SEUK along with partners from the wider social economy sent this letter to John Glen MP, the Economic Secretary to the Treasury to improve access for social enterprises, co-operatives and community businesses to government-backed loan schemes.
14 January 2021
We are writing to you on behalf of British social enterprises, co-operatives and community businesses to ask if we can work with you to improve access to government-backed loan schemes at this critical time.
These businesses put communities first and have been going above and beyond to help people through the current crisis. The vital services they provide are needed more than ever, not only now, but also into the future to ensure that society recovers from the medium and long-term effects of Covid-19. Currently, these services are in serious danger of being lost, unless access to government-backed loan schemes improves swiftly.
Social enterprises, co-operatives and community businesses are a significant and rapidly growing part of the UK economy. There are over 100,000 social enterprises, co-operatives and community businesses, contributing £60billion to the UK economy and employing 5% of the UK workforce. They are also located in our most deprived areas and provide integral support to those local areas, with one in five social enterprises working in the poorest communities as measured by the Index of Multiple Deprivation. These are the places which have been hardest hit by COVID and are likely to take the longest to recover.
To get through the continued pandemic and to help the country to build back better, these businesses need access to emergency finance. Thanks to the government, Comic Relief and others, 120 social enterprises have received grant support via the Inclusive Recovery Fund, but this represents less than 1% of the sector. The vast majority are still seeking finance.
Unfortunately, we are receiving consistent reports from social enterprises, co-operatives and community businesses that they are facing two key obstacles that block access to government-backed loans. We hope you agree that, by working together, these two obstacles can be swiftly overcome.
Firstly, due to the current high pressure on banking services, social enterprises are reporting that they are not able to open bank accounts at all. This is a serious situation for start-up businesses. The waiting times to open accounts are being quoted as months rather than weeks and some business are being turned away. The pressure on the system leads to a long wait to process new bank accounts once they eventually reach the front of the queue, especially since social enterprises are not seen as a priority, as they are often perceived as businesses outside the banking norm that are not as profitable, despite delivering and leading the government’s levelling up and crisis response agenda. This is a failure which we are confident can be corrected.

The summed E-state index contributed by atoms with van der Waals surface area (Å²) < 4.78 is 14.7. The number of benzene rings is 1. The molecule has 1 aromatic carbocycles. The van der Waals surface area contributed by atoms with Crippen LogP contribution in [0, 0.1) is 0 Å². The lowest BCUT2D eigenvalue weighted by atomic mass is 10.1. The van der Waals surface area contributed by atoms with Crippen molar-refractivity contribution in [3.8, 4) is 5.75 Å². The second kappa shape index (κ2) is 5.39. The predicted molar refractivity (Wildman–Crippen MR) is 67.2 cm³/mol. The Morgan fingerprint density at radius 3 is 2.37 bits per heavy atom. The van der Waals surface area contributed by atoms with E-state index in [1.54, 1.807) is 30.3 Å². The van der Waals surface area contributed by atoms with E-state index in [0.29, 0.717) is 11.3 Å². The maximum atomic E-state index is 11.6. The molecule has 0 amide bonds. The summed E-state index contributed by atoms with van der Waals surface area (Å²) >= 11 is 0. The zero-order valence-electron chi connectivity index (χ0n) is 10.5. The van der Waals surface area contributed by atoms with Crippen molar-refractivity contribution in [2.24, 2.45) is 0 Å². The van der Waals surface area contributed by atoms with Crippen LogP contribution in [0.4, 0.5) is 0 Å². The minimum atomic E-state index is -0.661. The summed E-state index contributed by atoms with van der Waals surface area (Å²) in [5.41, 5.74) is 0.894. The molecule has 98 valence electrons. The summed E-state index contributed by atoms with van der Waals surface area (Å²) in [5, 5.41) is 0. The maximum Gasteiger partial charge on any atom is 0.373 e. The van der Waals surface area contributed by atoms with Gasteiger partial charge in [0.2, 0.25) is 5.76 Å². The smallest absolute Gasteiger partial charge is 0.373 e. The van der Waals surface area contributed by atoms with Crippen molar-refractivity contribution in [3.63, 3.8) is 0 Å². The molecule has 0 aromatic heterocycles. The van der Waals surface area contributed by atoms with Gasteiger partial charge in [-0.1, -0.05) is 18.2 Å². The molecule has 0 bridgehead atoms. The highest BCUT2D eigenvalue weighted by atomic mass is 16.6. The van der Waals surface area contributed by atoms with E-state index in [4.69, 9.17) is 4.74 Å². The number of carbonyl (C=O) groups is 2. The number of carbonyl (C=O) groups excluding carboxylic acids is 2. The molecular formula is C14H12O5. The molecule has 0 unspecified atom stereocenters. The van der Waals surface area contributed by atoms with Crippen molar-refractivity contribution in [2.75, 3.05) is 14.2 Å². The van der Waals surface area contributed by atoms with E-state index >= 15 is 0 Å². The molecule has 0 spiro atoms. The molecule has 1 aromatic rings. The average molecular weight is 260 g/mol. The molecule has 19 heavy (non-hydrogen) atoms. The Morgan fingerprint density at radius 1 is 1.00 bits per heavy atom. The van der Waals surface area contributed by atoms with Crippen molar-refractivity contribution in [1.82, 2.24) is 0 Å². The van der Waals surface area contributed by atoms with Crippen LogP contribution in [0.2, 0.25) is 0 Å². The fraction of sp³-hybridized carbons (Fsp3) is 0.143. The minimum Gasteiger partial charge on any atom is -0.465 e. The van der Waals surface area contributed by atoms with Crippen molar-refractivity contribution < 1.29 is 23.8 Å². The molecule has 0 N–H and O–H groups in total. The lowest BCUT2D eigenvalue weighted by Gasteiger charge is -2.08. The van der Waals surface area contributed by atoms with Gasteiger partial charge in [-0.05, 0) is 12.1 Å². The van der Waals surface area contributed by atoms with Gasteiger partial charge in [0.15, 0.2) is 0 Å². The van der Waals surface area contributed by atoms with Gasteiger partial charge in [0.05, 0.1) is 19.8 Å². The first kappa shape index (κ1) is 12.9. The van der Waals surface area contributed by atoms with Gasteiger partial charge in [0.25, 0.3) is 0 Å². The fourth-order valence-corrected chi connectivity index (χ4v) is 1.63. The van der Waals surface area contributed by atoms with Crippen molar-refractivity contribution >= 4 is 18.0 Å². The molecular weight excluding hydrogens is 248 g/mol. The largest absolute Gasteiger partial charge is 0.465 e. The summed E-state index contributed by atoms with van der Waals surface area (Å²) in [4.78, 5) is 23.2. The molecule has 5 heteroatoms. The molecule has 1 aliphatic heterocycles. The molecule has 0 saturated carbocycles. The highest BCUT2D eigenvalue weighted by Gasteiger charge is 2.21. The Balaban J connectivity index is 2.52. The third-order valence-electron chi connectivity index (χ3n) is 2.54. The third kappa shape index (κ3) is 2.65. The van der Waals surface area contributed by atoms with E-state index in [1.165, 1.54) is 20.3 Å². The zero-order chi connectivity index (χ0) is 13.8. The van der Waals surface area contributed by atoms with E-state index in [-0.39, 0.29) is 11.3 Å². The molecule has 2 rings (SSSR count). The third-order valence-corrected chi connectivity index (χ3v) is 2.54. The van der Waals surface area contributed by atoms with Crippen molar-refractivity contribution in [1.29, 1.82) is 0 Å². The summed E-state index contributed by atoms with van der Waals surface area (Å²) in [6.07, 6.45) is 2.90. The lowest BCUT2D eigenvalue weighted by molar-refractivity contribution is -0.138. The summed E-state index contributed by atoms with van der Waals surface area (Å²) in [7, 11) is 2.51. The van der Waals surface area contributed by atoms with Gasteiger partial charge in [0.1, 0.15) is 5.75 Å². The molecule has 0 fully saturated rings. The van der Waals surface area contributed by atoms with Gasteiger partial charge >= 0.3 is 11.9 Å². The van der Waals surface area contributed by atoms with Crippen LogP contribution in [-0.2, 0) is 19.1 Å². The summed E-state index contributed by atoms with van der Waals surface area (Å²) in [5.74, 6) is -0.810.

Secondly, many ethical and social banks that social enterprises bank with do not provide Bounce Back Loans. This means that businesses are being required to set up new bank accounts to access these products and encountering the delays outlined above. This delay is being further exacerbated by the lack of infrastructure for social enterprises, as they often have complex bank mandates and ‘out of the ordinary’ legal structures, requiring special channels to process loans which are also regrettably slow. Businesses that have to wait twelve weeks for a Bounce Back Loan are in danger of failing. If the government-backed loan schemes are to work in practice, it is vital that these two obstacles are overcome.
We have explored solutions with banks and UK Finance, and have also made direct approaches to the British Business Bank, but the obstacles are not being addressed at the speed required to save these businesses and ensure that the communities they work in are not disproportionately impacted by Covid-19. We feel your involvement in addressing the obstacles would make the rapid difference required. We are also happy to supply evidence of cases to your officials.
Without your involvement, we anticipate that this situation will get much worse, as the new lockdown takes its toll and the deadline for loan applications nears. Given the gravity of the situation for Britain’s social businesses, we would be very grateful for a meeting with you and/or your team at the earliest opportunity this month so we can agree a way to jointly overcome these damaging obstacles to the much-needed government-backed loan schemes.
We look forward to your response.
Tony Armstrong, Chief Executive, Locality
James Alcock, Chief Executive, Plunkett Foundation
Kirsty Cumming, Community Leisure UK
Lucy Findlay MBE, Managing Director, Social Enterprise Mark CIC
Colin Jess, Director, Social Enterprise Northern Ireland
Peter Holbrook CBE, Chief Executive, Social Enterprise UK
Catherine Manning, Interim Chief Executive, Social Value UK
Rose Marley, Chief Executive, Co-operatives UK
Chris Martin, Chief Executive, Social Enterprise Scotland
Mark Norbury, Chief Executive, UnLtd
Derek Walker, Chief Executive, Wales Co-operative Centre